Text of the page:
“I’ve tried some things I’ve been working on and I can do on the court during games,” Ntilikina told reporters. “I feel when I get more comfortable, I can do a lot more things. Obviously [Monday] I got to the rim a lot of times, tried that Euro-step. I’m going to keep working on my game to be more comfortable and do a lot of great things.”

Anyone who thought Ntilikina was going to tear it up as a rookie was forgetting the fact that he would have been finishing his freshman season in college. He would have had been exposed to better training, nutrition and competition had he come to college in the U.S.

Fran Fraschilla, ESPN’s superb college basketball analyst, and International scouting expert reminded me of that when the Knicks took Ntilikina.

“You’re looking at a kid who’s still 18 years old, but he’s a mature 18 in terms of his personality,’’ Fraschilla said. “He’s a great kid, wants to work, wants to get better. His long-term potential as an NBA player is very good.’’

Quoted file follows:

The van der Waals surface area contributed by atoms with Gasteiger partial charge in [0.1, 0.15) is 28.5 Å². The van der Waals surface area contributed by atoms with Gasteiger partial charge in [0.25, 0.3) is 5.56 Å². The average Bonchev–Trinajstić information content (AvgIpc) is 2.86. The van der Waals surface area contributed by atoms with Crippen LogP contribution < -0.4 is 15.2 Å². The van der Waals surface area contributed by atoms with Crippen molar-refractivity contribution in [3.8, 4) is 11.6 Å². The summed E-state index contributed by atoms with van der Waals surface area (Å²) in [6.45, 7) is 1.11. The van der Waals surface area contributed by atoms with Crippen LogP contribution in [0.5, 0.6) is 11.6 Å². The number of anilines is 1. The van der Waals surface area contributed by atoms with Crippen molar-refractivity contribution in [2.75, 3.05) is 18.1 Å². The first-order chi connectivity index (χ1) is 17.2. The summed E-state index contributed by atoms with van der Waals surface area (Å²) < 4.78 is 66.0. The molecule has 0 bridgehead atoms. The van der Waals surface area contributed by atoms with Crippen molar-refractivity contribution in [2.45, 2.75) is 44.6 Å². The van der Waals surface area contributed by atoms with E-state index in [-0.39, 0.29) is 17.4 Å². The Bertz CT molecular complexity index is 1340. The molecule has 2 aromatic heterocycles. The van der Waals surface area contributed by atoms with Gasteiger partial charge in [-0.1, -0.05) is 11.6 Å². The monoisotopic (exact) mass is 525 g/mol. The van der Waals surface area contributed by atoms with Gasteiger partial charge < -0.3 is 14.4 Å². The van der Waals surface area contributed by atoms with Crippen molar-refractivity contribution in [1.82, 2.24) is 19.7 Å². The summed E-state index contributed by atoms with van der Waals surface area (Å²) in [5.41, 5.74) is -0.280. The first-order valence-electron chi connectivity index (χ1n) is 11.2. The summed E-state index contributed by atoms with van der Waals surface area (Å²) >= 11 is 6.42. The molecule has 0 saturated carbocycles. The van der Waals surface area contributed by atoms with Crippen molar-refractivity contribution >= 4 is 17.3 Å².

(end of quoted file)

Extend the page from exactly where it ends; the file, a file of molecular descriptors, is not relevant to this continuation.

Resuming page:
This is where my friend, Andrew Udis and I start acting like politicians from opposing sides of the aisle. He doesn’t believe in Ntilikina just yet.

I’ve stated from Day One that it will take time, but a 6-foot-5 guard with the 7-foot wingspan (same as the 6-foot-9 Kyle Kuzma, for example) and high basketball IQ is going to develop into high-level NBA player for a long time to come.

I haven’t had a chance to touch base with Andrew, but I’m looking forward to the next time we connect.

Because Frank Bryan Ntilikina has been having a coming out party.

He’s averaged 8.2 points on 39.8 percent shooting and 3.5 assists in the last 11 games. That’s a significant uptick from his season averages of 5.8 points on 36.2 percent shooting and 3.2 assists

Remember, injuries hindered Ntilikina in Summer League, training camp and preseason. He had moved to a new country to learn a new style of play against bigger, stronger and more mature athletes.

But he did not back down from LeBron James earlier this season. He did not let allow a bad game to carry over to the next game. He did not pout when the Knicks acquired Emmanuel Mudiay and promptly handed him the starting point guard job.